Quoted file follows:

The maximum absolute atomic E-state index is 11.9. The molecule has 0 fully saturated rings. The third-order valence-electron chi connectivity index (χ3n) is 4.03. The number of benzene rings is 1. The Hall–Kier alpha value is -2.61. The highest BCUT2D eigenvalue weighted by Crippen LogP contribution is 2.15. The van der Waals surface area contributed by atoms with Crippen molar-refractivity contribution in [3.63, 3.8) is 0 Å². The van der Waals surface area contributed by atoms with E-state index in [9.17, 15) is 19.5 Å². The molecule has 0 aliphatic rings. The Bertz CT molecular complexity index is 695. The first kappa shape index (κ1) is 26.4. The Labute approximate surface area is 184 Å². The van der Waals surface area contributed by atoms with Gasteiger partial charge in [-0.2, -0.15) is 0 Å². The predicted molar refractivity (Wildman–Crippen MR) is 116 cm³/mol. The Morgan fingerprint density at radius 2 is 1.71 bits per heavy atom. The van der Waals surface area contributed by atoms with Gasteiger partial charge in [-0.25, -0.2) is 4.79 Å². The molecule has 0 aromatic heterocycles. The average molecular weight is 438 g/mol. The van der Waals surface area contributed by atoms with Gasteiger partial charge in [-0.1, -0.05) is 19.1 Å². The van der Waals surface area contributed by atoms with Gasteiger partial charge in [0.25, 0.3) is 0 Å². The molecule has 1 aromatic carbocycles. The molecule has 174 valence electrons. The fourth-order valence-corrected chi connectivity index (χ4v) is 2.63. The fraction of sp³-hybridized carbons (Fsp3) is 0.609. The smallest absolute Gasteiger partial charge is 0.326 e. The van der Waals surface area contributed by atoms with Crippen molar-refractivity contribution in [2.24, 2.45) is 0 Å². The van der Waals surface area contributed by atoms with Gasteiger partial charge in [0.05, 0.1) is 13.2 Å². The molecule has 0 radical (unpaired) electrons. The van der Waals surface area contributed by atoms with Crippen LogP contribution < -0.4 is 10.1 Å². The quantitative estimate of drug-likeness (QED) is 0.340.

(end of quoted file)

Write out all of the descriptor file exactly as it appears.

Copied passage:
The maximum absolute atomic E-state index is 11.9. The molecule has 0 fully saturated rings. The third-order valence-electron chi connectivity index (χ3n) is 4.03. The number of benzene rings is 1. The Hall–Kier alpha value is -2.61. The highest BCUT2D eigenvalue weighted by Crippen LogP contribution is 2.15. The van der Waals surface area contributed by atoms with Crippen molar-refractivity contribution in [3.63, 3.8) is 0 Å². The van der Waals surface area contributed by atoms with E-state index in [9.17, 15) is 19.5 Å². The molecule has 0 aliphatic rings. The Bertz CT molecular complexity index is 695. The first kappa shape index (κ1) is 26.4. The Labute approximate surface area is 184 Å². The van der Waals surface area contributed by atoms with Gasteiger partial charge in [-0.2, -0.15) is 0 Å². The predicted molar refractivity (Wildman–Crippen MR) is 116 cm³/mol. The Morgan fingerprint density at radius 2 is 1.71 bits per heavy atom. The van der Waals surface area contributed by atoms with Gasteiger partial charge in [-0.25, -0.2) is 4.79 Å². The molecule has 0 aromatic heterocycles. The average molecular weight is 438 g/mol. The van der Waals surface area contributed by atoms with Gasteiger partial charge in [-0.1, -0.05) is 19.1 Å². The van der Waals surface area contributed by atoms with Gasteiger partial charge in [0.25, 0.3) is 0 Å². The molecule has 1 aromatic carbocycles. The molecule has 174 valence electrons. The fourth-order valence-corrected chi connectivity index (χ4v) is 2.63. The fraction of sp³-hybridized carbons (Fsp3) is 0.609. The smallest absolute Gasteiger partial charge is 0.326 e. The van der Waals surface area contributed by atoms with Crippen molar-refractivity contribution in [2.24, 2.45) is 0 Å². The van der Waals surface area contributed by atoms with Gasteiger partial charge in [0.05, 0.1) is 13.2 Å². The molecule has 0 radical (unpaired) electrons. The van der Waals surface area contributed by atoms with Crippen LogP contribution < -0.4 is 10.1 Å². The quantitative estimate of drug-likeness (QED) is 0.340.